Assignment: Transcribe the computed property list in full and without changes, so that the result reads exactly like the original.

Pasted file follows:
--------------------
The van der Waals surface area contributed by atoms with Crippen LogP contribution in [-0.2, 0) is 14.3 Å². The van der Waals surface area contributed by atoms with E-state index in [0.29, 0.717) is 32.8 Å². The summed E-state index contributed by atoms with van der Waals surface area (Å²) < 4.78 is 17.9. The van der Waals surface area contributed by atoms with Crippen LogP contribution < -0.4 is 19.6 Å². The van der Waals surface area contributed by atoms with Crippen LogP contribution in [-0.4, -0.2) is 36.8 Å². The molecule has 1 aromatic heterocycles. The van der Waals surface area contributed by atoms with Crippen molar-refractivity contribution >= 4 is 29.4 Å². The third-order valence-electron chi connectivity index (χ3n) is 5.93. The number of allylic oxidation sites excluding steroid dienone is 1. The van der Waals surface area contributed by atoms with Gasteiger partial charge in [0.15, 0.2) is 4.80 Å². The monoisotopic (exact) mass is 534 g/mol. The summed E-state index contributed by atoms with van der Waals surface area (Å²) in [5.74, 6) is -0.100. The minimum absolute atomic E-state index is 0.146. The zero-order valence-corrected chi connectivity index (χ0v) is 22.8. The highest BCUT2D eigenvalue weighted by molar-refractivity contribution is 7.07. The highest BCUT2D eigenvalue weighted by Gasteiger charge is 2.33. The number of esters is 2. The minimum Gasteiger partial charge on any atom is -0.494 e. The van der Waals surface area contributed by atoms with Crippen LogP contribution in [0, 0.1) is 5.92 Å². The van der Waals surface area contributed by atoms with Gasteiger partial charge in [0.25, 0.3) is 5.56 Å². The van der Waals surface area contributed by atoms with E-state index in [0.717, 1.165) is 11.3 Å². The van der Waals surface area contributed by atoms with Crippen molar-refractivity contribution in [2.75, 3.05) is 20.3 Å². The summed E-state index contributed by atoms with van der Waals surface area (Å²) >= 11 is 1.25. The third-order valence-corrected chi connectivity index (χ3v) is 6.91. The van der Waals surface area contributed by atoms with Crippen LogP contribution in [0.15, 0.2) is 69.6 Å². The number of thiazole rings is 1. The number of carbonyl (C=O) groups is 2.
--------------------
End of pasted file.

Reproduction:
The van der Waals surface area contributed by atoms with Crippen LogP contribution in [-0.2, 0) is 14.3 Å². The van der Waals surface area contributed by atoms with E-state index in [0.29, 0.717) is 32.8 Å². The summed E-state index contributed by atoms with van der Waals surface area (Å²) < 4.78 is 17.9. The van der Waals surface area contributed by atoms with Crippen LogP contribution < -0.4 is 19.6 Å². The van der Waals surface area contributed by atoms with Crippen LogP contribution in [-0.4, -0.2) is 36.8 Å². The molecule has 1 aromatic heterocycles. The van der Waals surface area contributed by atoms with Crippen molar-refractivity contribution >= 4 is 29.4 Å². The third-order valence-electron chi connectivity index (χ3n) is 5.93. The number of allylic oxidation sites excluding steroid dienone is 1. The van der Waals surface area contributed by atoms with Gasteiger partial charge in [0.15, 0.2) is 4.80 Å². The monoisotopic (exact) mass is 534 g/mol. The summed E-state index contributed by atoms with van der Waals surface area (Å²) in [5.74, 6) is -0.100. The minimum absolute atomic E-state index is 0.146. The zero-order valence-corrected chi connectivity index (χ0v) is 22.8. The highest BCUT2D eigenvalue weighted by molar-refractivity contribution is 7.07. The highest BCUT2D eigenvalue weighted by Gasteiger charge is 2.33. The number of esters is 2. The minimum Gasteiger partial charge on any atom is -0.494 e. The van der Waals surface area contributed by atoms with Crippen LogP contribution in [0, 0.1) is 5.92 Å². The van der Waals surface area contributed by atoms with Gasteiger partial charge in [0.25, 0.3) is 5.56 Å². The van der Waals surface area contributed by atoms with E-state index in [0.717, 1.165) is 11.3 Å². The van der Waals surface area contributed by atoms with Crippen molar-refractivity contribution in [2.75, 3.05) is 20.3 Å². The summed E-state index contributed by atoms with van der Waals surface area (Å²) >= 11 is 1.25. The third-order valence-corrected chi connectivity index (χ3v) is 6.91. The van der Waals surface area contributed by atoms with Crippen LogP contribution in [0.15, 0.2) is 69.6 Å². The number of thiazole rings is 1. The number of carbonyl (C=O) groups is 2.